China Central Bank Extends Emergency Loans to Financial Firms China’s central bank extended hundreds of billions of yuan in emergency loans to financial firms on Friday and ordered some of the country’s biggest lenders to extend credit as well, as it moved to ease a liquidity crunch and continuing debt selloff.
(…) If the bond selloff accelerates, some analysts fear China could see a market crash like the one that hit stocks last year. (…)
On Friday, the PBOC tapped an emergency lending facility it created in 2014 to extend 394 billion yuan ($56.7 billion) in six-month and one-year loans to 19 banks. That pushes the net amount extended through the facility to 721.5 billion yuan so far in December, a monthly record, according to Beijing-based research firm NSBO.
The PBOC also ordered a few large banks to extend longer-term loans to nonbank financial institutions, while China’s securities regulator asked brokers tasked with making a market in bonds to continue trading and not shut any companies out of the market, according to Mr. Zheng of Dongxing Securities. (…)
China’s Fed Hangover Will Linger If the Fed follows through with more rate increases, China’s bond markets should keep feeling the pain.
(…) Underscoring the skittish feeling among investors, Thursday’s selling pressure was also driven by rumors spreading through the markets. A midsize Chinese brokerage denied a report in a major Chinese newspaper that it had defaulted on a large bond payment. One of the country’s biggest fund managers, meanwhile, denied a rumor circulating on cellphone chat groups that it was facing large redemptions.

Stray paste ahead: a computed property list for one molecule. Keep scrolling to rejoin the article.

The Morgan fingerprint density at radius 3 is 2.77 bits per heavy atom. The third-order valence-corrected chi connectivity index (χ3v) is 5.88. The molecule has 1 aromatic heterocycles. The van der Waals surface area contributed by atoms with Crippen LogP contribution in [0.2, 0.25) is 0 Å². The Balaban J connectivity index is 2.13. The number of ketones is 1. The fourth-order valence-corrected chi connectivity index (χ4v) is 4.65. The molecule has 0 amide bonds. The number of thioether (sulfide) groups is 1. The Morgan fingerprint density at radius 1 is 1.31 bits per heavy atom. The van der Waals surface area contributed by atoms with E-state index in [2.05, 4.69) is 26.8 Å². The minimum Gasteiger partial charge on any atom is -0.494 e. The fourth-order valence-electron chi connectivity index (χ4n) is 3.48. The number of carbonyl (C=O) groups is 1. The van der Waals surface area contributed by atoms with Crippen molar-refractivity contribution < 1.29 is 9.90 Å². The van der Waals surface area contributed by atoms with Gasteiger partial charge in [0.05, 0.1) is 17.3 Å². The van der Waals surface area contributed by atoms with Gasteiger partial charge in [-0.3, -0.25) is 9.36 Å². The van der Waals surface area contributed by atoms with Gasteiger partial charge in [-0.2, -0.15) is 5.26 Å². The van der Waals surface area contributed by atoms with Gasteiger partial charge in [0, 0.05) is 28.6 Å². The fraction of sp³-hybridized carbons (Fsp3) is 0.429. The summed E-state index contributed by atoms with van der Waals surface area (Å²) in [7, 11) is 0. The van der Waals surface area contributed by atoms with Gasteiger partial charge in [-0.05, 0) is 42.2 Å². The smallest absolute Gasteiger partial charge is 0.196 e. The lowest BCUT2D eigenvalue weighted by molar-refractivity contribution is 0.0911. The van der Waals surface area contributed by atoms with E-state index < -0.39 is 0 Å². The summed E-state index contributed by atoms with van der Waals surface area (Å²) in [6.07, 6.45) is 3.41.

Analysts said such rumors carried weight because many fund managers are heavily in debt, making them vulnerable to declining bond prices. (…)
The Dow’s 8% gain in the five weeks after Donald Trump’s victory is the biggest surge following any U.S. presidential election in history. The rally, which has the blue-chip average on pace for its fastest 1,000-point rise ever, has been accompanied by a sharp jump in bullish sentiment.
When stocks move this far this fast, caution is usually warranted. This time, history might suggest otherwise.
There have been five other instances in which the Dow jumped at least 5% in a five-week period following a presidential election. Over ensuing six-month time frames, it continued rallying four of five times, gaining another 10%, on average.
The most recent example came in 1996. The Dow jumped 5.3% in the five weeks after Bill Clinton was re-elected and then surged another 18% over the following six months. It had similar reactions following elections in 1900 and 1924. The only time the pattern didn’t prevail was in 1952 when Dwight Eisenhower was elected. The Dow jumped 5.3% immediately after the election, but then fell 7.5% over the ensuing six months. (…)